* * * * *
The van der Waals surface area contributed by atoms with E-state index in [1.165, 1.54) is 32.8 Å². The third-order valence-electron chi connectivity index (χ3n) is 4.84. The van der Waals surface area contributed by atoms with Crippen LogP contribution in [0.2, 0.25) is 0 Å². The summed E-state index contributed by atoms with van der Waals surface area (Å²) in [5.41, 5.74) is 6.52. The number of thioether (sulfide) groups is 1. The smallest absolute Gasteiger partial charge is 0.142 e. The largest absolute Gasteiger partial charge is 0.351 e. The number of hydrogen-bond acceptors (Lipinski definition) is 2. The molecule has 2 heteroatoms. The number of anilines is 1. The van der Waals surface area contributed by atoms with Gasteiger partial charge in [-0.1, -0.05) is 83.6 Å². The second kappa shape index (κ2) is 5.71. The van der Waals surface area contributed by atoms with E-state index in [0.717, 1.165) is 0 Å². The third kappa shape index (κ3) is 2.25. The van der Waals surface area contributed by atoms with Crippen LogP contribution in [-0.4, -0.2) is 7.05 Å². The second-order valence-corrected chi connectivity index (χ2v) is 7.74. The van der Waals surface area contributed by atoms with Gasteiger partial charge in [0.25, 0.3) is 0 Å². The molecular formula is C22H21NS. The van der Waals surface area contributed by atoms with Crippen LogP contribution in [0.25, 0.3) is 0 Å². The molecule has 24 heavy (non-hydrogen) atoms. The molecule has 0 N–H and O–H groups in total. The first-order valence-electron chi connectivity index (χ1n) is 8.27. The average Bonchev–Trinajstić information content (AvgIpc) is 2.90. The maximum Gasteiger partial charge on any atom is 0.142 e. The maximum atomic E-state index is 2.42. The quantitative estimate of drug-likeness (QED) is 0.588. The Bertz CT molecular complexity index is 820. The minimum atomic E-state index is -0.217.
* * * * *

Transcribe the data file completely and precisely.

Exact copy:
The van der Waals surface area contributed by atoms with E-state index in [1.165, 1.54) is 32.8 Å². The third-order valence-electron chi connectivity index (χ3n) is 4.84. The van der Waals surface area contributed by atoms with Crippen LogP contribution in [0.2, 0.25) is 0 Å². The summed E-state index contributed by atoms with van der Waals surface area (Å²) in [5.41, 5.74) is 6.52. The number of thioether (sulfide) groups is 1. The smallest absolute Gasteiger partial charge is 0.142 e. The largest absolute Gasteiger partial charge is 0.351 e. The number of hydrogen-bond acceptors (Lipinski definition) is 2. The molecule has 2 heteroatoms. The number of anilines is 1. The van der Waals surface area contributed by atoms with Gasteiger partial charge in [-0.1, -0.05) is 83.6 Å². The second kappa shape index (κ2) is 5.71. The van der Waals surface area contributed by atoms with E-state index in [0.717, 1.165) is 0 Å². The third kappa shape index (κ3) is 2.25. The van der Waals surface area contributed by atoms with Crippen LogP contribution in [-0.4, -0.2) is 7.05 Å². The second-order valence-corrected chi connectivity index (χ2v) is 7.74. The van der Waals surface area contributed by atoms with Gasteiger partial charge in [0.25, 0.3) is 0 Å². The molecular formula is C22H21NS. The van der Waals surface area contributed by atoms with Crippen LogP contribution in [0.25, 0.3) is 0 Å². The molecule has 24 heavy (non-hydrogen) atoms. The molecule has 0 N–H and O–H groups in total. The first-order valence-electron chi connectivity index (χ1n) is 8.27. The average Bonchev–Trinajstić information content (AvgIpc) is 2.90. The maximum Gasteiger partial charge on any atom is 0.142 e. The maximum atomic E-state index is 2.42. The quantitative estimate of drug-likeness (QED) is 0.588. The Bertz CT molecular complexity index is 820. The minimum atomic E-state index is -0.217.